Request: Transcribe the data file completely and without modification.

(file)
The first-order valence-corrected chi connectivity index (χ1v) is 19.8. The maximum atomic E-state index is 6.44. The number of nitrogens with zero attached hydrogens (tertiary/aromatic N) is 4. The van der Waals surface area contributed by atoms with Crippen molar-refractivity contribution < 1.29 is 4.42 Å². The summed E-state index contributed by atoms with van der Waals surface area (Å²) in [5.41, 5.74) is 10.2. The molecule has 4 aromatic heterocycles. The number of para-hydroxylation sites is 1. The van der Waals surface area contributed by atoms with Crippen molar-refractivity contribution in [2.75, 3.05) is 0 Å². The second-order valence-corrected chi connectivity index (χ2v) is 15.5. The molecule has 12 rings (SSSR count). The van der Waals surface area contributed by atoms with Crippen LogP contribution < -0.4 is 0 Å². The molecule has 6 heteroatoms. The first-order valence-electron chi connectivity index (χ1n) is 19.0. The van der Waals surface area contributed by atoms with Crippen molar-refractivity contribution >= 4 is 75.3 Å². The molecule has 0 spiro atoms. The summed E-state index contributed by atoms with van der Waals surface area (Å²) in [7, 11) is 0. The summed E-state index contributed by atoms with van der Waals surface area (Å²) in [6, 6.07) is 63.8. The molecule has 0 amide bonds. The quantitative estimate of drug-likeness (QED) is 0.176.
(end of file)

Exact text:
The first-order valence-corrected chi connectivity index (χ1v) is 19.8. The maximum atomic E-state index is 6.44. The number of nitrogens with zero attached hydrogens (tertiary/aromatic N) is 4. The van der Waals surface area contributed by atoms with Crippen molar-refractivity contribution < 1.29 is 4.42 Å². The summed E-state index contributed by atoms with van der Waals surface area (Å²) in [5.41, 5.74) is 10.2. The molecule has 4 aromatic heterocycles. The number of para-hydroxylation sites is 1. The van der Waals surface area contributed by atoms with Crippen molar-refractivity contribution in [2.75, 3.05) is 0 Å². The second-order valence-corrected chi connectivity index (χ2v) is 15.5. The molecule has 12 rings (SSSR count). The van der Waals surface area contributed by atoms with Crippen LogP contribution < -0.4 is 0 Å². The molecule has 6 heteroatoms. The first-order valence-electron chi connectivity index (χ1n) is 19.0. The van der Waals surface area contributed by atoms with Crippen molar-refractivity contribution >= 4 is 75.3 Å². The molecule has 0 spiro atoms. The summed E-state index contributed by atoms with van der Waals surface area (Å²) in [7, 11) is 0. The summed E-state index contributed by atoms with van der Waals surface area (Å²) in [6, 6.07) is 63.8. The molecule has 0 amide bonds. The quantitative estimate of drug-likeness (QED) is 0.176.